Saul Marquez: [00:16:24] That’s a great example. Brian let’s pretend you and I are going to build a leadership course in medicine and what it takes to be successful. Today it’s the 101 course or the ABC of Brian DeVore. And so we’ve got four questions here. Lightning round style and then we’re going to finish with a book that you recommend to the listeners you ready.
Brian DeVore: [00:16:45] Yeah I think of the book really quickly because you have to be health care book and.
Saul Marquez: [00:16:50] It doesn’t have to be. It could be any book you want and this syllabus. OK. All right so here’s a question what’s the best way to improve health care outcomes.
Brian DeVore: [00:16:59] Measure what really matters.
Saul Marquez: [00:17:01] What is the biggest mistake or pitfall to avoid.
Brian DeVore: [00:17:04] Measuring what doesn’t matter too easy to measure what doesn’t matter.
Saul Marquez: [00:17:09] Indeed indeed. How do you stay relevant as an organization.
Brian DeVore: [00:17:13] Despite constant change understand the market constantly look for ways of innovating internally.
Saul Marquez: [00:17:20] What is one area of focus that should drive everything else in your organization.
Brian DeVore: [00:17:24] Reduction of errors and the consumer again and eliminating waste. So be Liem wherever you are and look to improve whatever processor charges.
Saul Marquez: [00:17:35] And finally Brian what book would you recommend to the listeners.
Brian DeVore: [00:17:39] Well I just finished reading I saw a record of that what was it really like there was shoe dog which is so like biography and how we started like he was something that makes a little point. I thought I knew the story like he pretty well and I didn’t really know how long it actually took it. How closely were you going belly up a number of occasions. A great great example of perseverance understanding the market taking risk being willing to pull yourself up go out of business actually for the benefit of the consumer.
Saul Marquez: [00:18:07] Love it. Listeners take that book down. And if you don’t have a pen or you’re driving just go to outcomesrocket.health/briand that’s B R I A N and D is in Devor and you’ll be able to find all of the show notes in the things that we discussed today as well as the syllabus that we constructed for you along with a link to that book. He just shared. Brian. Time flies when you’re having fun. But before we conclude I’d love for you to just share a closing thought with the listeners and the best place where they can get in touch with you.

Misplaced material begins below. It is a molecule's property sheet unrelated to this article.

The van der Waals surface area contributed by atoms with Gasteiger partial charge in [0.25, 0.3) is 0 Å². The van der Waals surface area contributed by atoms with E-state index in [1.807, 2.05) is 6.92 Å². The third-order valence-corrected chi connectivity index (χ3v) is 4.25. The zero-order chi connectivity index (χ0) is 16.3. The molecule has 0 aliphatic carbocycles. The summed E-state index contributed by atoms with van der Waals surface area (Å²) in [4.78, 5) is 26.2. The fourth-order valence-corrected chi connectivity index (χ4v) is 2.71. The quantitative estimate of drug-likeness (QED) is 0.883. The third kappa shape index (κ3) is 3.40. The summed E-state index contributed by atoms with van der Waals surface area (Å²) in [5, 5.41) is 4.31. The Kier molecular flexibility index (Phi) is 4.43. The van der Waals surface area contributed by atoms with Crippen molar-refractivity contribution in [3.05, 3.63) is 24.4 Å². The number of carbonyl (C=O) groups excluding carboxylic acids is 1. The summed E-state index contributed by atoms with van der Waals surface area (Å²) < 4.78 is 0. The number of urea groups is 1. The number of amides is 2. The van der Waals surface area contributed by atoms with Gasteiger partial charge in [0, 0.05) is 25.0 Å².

Brian DeVore: [00:18:38] Closing thoughts your listeners getting involved. Health care is more complicated than cell. Be careful those who believe in a silver bullet. Because I haven’t seen one yet. It’s pretty complicated and I think that society need to come to a conclusion have a larger discussion as to what exactly do we want to do. Now it’s pretty polarized. Other countries have done the same thing. You can e-mail me at firstname.lastname@example.org and I’ll get back to you.
Saul Marquez: [00:19:12] Awesome Brian really appreciate you sharing your thoughts today. It’s definitely an environment that we want to spend some more time thinking about is just how we take care of this healthcare consumer and I’m sure your insights will definitely help the listeners reframe things in a new way. So just want to say a big thanks to you and looking forward to stand in touch.
Brian DeVore: [00:19:30] Sure you bet.
Outro:: [00:19:35] Thanks for listening to the Outcomes Rocket podcast. Be sure to visit us on the web at www.outcomesrocket.health for the show notes, resources, inspiration and so much more.